By Anil Rachamalla
Privacy is a Fundamental Right to Life and Personal Liberty under Article 21. Now-a-days both companies and states have violated the privacy of Individuals. Individuals are neither informed about the ongoing monitoring, the way our personal data is collected, analysed, shared and monetised, nor given the opportunity to question the activities.
In the recent Aadhaar related judgments, the most welcome part is the scrapping of Section 57 of the Aadhaar Act, which allowed private entities to use Aadhaar for identity purposes. The comment that came from one of the honourable judges was that the Aadhaar continues to pose a “grave threat to privacy, liberty and autonomy”.
Evolution of Personal Data Protection – A proposed Act:
The Bill has been drafted with the intent to enhance individual rights by providing individuals with full control over their personal identity and data.
- In 2005, Justice K Puttuswamy recognised the necessity of privacy under the right to protect articles 19, 20 (3), 21, & 25.
- In 2017, Justice B N Srikrishna suggested some changes.
- In 2018, a Draft Personal Data Protection Bill was presented. Ownership lies with the Ministry of Information Technology.
- In 2019, it was presented by Joint Parliamentary Committee (JPC) and was sent to further suggestions and is yet to come out as an Act in the Parliament.
Classification of data based on privacy:
- Personally identifiable data (PII): It is any data that could potentially be used to identify a particular person.
- Non-personally identifiable information (non-PII): Data that cannot be used on its own to trace, or identify a person, so basically the opposite of PII.
- Sensitive personally identifiable information: General Data Protection Regulation (GDPR), not all data that qualifies as personally identifiable information is sensitive.
- Non-sensitive personally identifiable information: Popular software and websites increasingly rely on users’ personal information; PII is put at risk of exposure by cyber-attacks and data breaches. Once exposed, attackers can use sensitive personally identifiable information to facilitate identity theft, fraud, and social engineering attacks, particularly phishing and spear phishing. Your personal data rights:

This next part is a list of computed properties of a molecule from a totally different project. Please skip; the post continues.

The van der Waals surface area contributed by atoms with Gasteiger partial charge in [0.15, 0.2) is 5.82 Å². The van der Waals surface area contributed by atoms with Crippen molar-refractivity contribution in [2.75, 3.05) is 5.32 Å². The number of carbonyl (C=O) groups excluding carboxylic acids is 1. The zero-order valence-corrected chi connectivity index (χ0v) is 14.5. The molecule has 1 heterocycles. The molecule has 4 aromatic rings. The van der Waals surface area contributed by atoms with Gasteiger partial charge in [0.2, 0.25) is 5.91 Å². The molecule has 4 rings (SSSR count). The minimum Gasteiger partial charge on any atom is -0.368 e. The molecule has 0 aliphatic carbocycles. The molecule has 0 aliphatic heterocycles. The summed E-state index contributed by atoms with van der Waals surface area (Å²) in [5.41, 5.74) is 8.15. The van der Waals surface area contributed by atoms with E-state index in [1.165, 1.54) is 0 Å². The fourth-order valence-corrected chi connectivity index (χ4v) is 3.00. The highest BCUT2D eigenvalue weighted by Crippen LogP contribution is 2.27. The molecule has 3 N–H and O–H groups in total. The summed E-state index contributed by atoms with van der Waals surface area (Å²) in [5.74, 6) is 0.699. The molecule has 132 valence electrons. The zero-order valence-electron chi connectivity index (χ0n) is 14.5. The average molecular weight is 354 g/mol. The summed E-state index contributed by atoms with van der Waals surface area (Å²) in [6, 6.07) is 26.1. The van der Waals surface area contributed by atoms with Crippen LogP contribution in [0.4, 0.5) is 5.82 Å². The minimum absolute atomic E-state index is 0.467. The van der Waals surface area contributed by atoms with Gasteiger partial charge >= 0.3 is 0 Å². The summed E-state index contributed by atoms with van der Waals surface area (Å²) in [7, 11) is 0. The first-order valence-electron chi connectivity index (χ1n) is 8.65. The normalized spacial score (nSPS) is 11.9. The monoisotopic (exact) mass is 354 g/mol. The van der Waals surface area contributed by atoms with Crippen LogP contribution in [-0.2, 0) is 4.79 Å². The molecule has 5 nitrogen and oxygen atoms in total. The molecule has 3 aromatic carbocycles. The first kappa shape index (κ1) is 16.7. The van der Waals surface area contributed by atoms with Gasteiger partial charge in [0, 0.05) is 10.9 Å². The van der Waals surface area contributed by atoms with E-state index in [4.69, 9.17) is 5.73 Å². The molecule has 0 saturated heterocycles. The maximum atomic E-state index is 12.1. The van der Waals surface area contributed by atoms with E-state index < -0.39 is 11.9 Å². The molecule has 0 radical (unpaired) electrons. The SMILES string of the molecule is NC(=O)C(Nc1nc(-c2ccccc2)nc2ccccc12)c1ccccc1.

- Right to Access
- Right to Confirm
- Right to Correct
- Right to Portability
- Right to Forget
- Right to Consent
Purpose of Aadhaar card:
Aadhaar is a 12-digit unique identification number which is a biometric identification—iris and fingerprint scan with the Unique Identification Authority of India, which can be used to avail benefits offered by the government.
The Aadhaar number is now required for direct cash transfers for the cooking gas subsidy, Ayushman Bharat, and the Mahatma Gandhi National Rural Employment Guarantee Scheme. Aadhaar number incorporation has helped to provide government subsidy to the right beneficiaries thereby removing middlemen and revenue leakages. Moreover, Aadhaar number and Permanent Account Number (PAN) card have been linked to remove ambiguities related to tax evasions.
Aadhar number privacy concerns:
- Identity theft
- Identification without consent
- Correlation of identities across domains
- Illegal tracking of individuals.
Authority and responsibility:
Authority should come with responsibility, and only government authorities can authenticate for the transfer of government funds (for benefits). It is an official authentication and not identification.
Neither an Entity (Includes judicial and investigation authorities) nor Individual can question the identity of any individual unless and until there is something that illegitimate activity going around that too with reasonable restrictions and consent of the individual.
- Reasons for a citizen to avoid presenting are: inappropriate matching of fingerprints or iris scans, or facial photographs, or using demographic data to identify people without their consent and beyond legal provisions.
- Individuals could be tracked or put under surveillance without proper authorisation or legal sanction using the authentication and identification.
We all have the liberty to move around, express, and interpret our free will in both the physical and online worlds without disclosing who we are. Facebook, Twitter, or any platform for that matter, doesn’t ask you for any personally identifiable information.
We must safe guard our personal rights to be in place for liberty and autonomy; otherwise, a day will come when we will all have barcodes printed on our bodies and will be restricted in where we can go, what we can eat, who we can meet, and what we can express.
Stay tuned to the Cyber Talk Column for more information on “Internet Ethics and Digital Wellness,” brought to you by Anil Rachamalla of the End Now Foundation (www.endnowfoundation.org).